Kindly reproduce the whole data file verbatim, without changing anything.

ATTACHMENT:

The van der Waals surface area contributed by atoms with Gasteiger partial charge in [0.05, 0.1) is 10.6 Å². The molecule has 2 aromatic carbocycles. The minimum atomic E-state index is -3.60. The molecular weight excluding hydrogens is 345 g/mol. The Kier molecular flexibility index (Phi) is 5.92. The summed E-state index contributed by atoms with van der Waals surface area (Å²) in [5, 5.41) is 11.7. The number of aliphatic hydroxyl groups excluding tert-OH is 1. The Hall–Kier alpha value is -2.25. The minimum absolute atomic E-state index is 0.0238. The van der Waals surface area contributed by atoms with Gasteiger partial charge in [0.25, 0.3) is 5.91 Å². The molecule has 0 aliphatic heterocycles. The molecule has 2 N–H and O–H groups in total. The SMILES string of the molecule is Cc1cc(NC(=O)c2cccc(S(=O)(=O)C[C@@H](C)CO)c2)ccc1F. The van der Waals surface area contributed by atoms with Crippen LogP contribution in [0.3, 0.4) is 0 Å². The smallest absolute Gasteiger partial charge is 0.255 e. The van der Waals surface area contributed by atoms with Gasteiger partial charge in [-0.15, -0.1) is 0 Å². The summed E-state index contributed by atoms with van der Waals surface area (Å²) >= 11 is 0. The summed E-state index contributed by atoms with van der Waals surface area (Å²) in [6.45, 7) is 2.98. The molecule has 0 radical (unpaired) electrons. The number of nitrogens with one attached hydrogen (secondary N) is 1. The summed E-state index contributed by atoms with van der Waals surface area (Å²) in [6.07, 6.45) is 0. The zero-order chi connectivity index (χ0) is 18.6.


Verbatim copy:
The van der Waals surface area contributed by atoms with Gasteiger partial charge in [0.05, 0.1) is 10.6 Å². The molecule has 2 aromatic carbocycles. The minimum atomic E-state index is -3.60. The molecular weight excluding hydrogens is 345 g/mol. The Kier molecular flexibility index (Phi) is 5.92. The summed E-state index contributed by atoms with van der Waals surface area (Å²) in [5, 5.41) is 11.7. The number of aliphatic hydroxyl groups excluding tert-OH is 1. The Hall–Kier alpha value is -2.25. The minimum absolute atomic E-state index is 0.0238. The van der Waals surface area contributed by atoms with Gasteiger partial charge in [0.25, 0.3) is 5.91 Å². The molecule has 0 aliphatic heterocycles. The molecule has 2 N–H and O–H groups in total. The SMILES string of the molecule is Cc1cc(NC(=O)c2cccc(S(=O)(=O)C[C@@H](C)CO)c2)ccc1F. The van der Waals surface area contributed by atoms with Crippen LogP contribution in [0.3, 0.4) is 0 Å². The smallest absolute Gasteiger partial charge is 0.255 e. The van der Waals surface area contributed by atoms with Gasteiger partial charge in [-0.15, -0.1) is 0 Å². The summed E-state index contributed by atoms with van der Waals surface area (Å²) >= 11 is 0. The summed E-state index contributed by atoms with van der Waals surface area (Å²) in [6.45, 7) is 2.98. The molecule has 0 radical (unpaired) electrons. The number of nitrogens with one attached hydrogen (secondary N) is 1. The summed E-state index contributed by atoms with van der Waals surface area (Å²) in [6.07, 6.45) is 0. The zero-order chi connectivity index (χ0) is 18.6.